Drawing an analogy between the amended Sections 375 and 377 of the IPC, the Court held that, “if consensual carnal intercourse between a heterosexual couple does not amount to rape, it definitely should not be labelled and designated as unnatural offence under Section 377 IPC.”[31]
The Court opined that, “criminalisation of consensual carnal intercourse, be it amongst homosexuals, heterosexuals, bi-sexuals or transgenders, hardly serves any legitimate public purpose or interest.”[32]
Applying a “litmus test” to determine whether Section 377 should survive in its current form, the Court held that the provision abridges human dignity and the fundamental right to privacy and to choose a partner, and this choice should not be subject to the fear of criminal prosecution.
The Court stated, “Section 377 IPC, in its present form, abridges both human dignity as well as the fundamental right to privacy and choice of the citizenry, howsoever small. As sexual orientation is an essential and innate facet of privacy, the right to privacy takes within its sweep the right of every individual including that of the LGBT to express their choices in terms of sexual inclination without the fear of persecution or criminal prosecution.
“The sexual autonomy of an individual to choose his/her sexual partner is an important pillar and an insegregable facet of individual liberty.”[33]
It further held, that “Sexual acts cannot be viewed from the lens of social morality or that of traditional precepts wherein sexual acts were considered only for the purpose of procreation”,[34] and therefore, “Section 377 IPC, so long as it criminalises consensual sexual acts of whatever nature between competent adults, is manifestly arbitrary.”[35]
In light of the above, the Court, over-ruling Koushal v. Naz, concluded as follows:
Section 377 IPC, so far as it penalizes any consensual sexual relationship between two adults, be it homosexuals (man and a man), heterosexuals (man and a woman) or lesbians (woman and a woman), cannot be regarded as constitutional. However, if anyone, by which we mean both a man and a woman, engages in any kind of sexual activity with an animal, the said aspect of Section 377 is constitutional and it shall remain a penal offence under Section 377 IPC. Any act of the description covered under Section 377 IPC done between two individuals without the consent of any one of them would invite penal liability under Section 377 IPC.[36]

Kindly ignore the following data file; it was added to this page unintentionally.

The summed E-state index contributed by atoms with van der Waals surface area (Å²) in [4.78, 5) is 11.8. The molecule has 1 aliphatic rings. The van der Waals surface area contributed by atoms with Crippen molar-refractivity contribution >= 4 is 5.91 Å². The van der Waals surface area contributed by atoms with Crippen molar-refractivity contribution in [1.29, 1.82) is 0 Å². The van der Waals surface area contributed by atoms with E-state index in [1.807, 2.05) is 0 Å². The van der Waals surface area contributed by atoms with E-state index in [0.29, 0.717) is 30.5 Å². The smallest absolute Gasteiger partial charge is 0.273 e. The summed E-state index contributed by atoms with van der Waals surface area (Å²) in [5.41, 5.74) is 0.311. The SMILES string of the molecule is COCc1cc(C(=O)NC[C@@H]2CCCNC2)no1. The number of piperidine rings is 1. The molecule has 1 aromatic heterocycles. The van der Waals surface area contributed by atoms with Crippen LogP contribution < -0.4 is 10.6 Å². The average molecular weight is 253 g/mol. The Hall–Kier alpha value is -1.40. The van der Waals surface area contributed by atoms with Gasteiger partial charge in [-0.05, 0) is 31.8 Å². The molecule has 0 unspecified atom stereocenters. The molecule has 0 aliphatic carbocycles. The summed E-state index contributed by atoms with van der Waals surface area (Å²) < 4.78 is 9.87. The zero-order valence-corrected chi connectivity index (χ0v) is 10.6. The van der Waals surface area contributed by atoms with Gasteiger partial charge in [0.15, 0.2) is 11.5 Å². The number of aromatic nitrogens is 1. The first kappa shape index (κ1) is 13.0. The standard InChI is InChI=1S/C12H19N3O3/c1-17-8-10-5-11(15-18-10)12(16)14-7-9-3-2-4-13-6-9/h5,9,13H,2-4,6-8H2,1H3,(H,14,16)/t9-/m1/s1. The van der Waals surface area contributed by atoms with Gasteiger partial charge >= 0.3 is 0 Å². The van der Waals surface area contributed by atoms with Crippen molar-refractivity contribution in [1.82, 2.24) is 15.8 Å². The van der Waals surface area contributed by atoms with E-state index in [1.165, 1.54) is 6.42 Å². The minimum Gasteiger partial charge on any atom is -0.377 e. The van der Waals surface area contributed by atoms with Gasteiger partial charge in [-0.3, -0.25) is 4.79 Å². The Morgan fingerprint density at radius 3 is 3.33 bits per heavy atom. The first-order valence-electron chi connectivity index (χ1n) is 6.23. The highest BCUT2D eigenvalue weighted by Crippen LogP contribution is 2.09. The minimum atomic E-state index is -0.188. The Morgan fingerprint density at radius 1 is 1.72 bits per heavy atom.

This article is authored by Ashwini Arun, Associate, BananaIP Counsels.

[1] Justice K. S. Puttaswamy (Retd.) and Anr. vs Union of India And Ors, WRIT PETITION (CIVIL) NO 494 OF 2012, Supreme Court of India.
[2] Naz Foundation v. Govt. of NCT of Delhi, 160 Delhi Law Times 277.
[3] Section 377 of the IPC reads:
Unnatural offences: Whoever voluntarily has carnal intercourse against the order of nature with any man, woman or animal shall be punished with imprisonment for life, or with imprisonment of either description for a term which may extend to ten years, and shall also be liable to fine.
Explanation: Penetration is sufficient to constitute the carnal intercourse necessary to the offence described in this section.
[4] Navtej Singh Johar & Ors. versus Union of India thr Secretary Ministry of Law and Justice, W. P. (Crl.) No. 76 of 2016, Supreme Court of India.
[5] Suresh Kumar Koushal and Anr vs. Naz Foundation and Ors, Civil Appeal No. 10972 OF 2013, Supreme Court of India.
[6] Para 10.
[7] Para 15.
[8] National Legal Services Authority v. Union of India, WP (Civil) No 604 of 2013, Supreme Court of India.
[9] Para 10.
[10] Para 16.
[11] Para 19.
[12] Para 43.
[13] Para 47.
[14] Para 54.
[15] Para 59.
[16] Para 4.
[17] Para 16.
[18] Para 89.
[19] Para 97.
[20] Para 116.
[21] Para 81.
[22] Para 97.
[23] Para 126.
[24] Para 137, citing Planned Parenthood of Southeastern Pennsylvania, et al. v. Robert P. Casey, et al, 505 U.S. 833 (1992).
[26] Para 150, 151[25] Article 12 of the universal Declaration of Human Rights, 948 reads as follows:
No one shall be subjected to arbitrary interference with his privacy, family, home or correspondence nor to attacks upon his honour and reputation.
[27] Article 17 of the International Covenant of Civil and Political Rights, reads as follows:
No one shall be subjected to arbitrary or unlawful interference with his privacy, family, home and correspondence, nor to unlawful attacks on his honour and reputation.
[28] Para 155.
[29] Para 160.
[30] Para 170.
[31] Para 221.
[32] Para 223.
[33] Para 229, 230.
[34] Para 239.
[35] Id.
[36] Para 253 (xvii).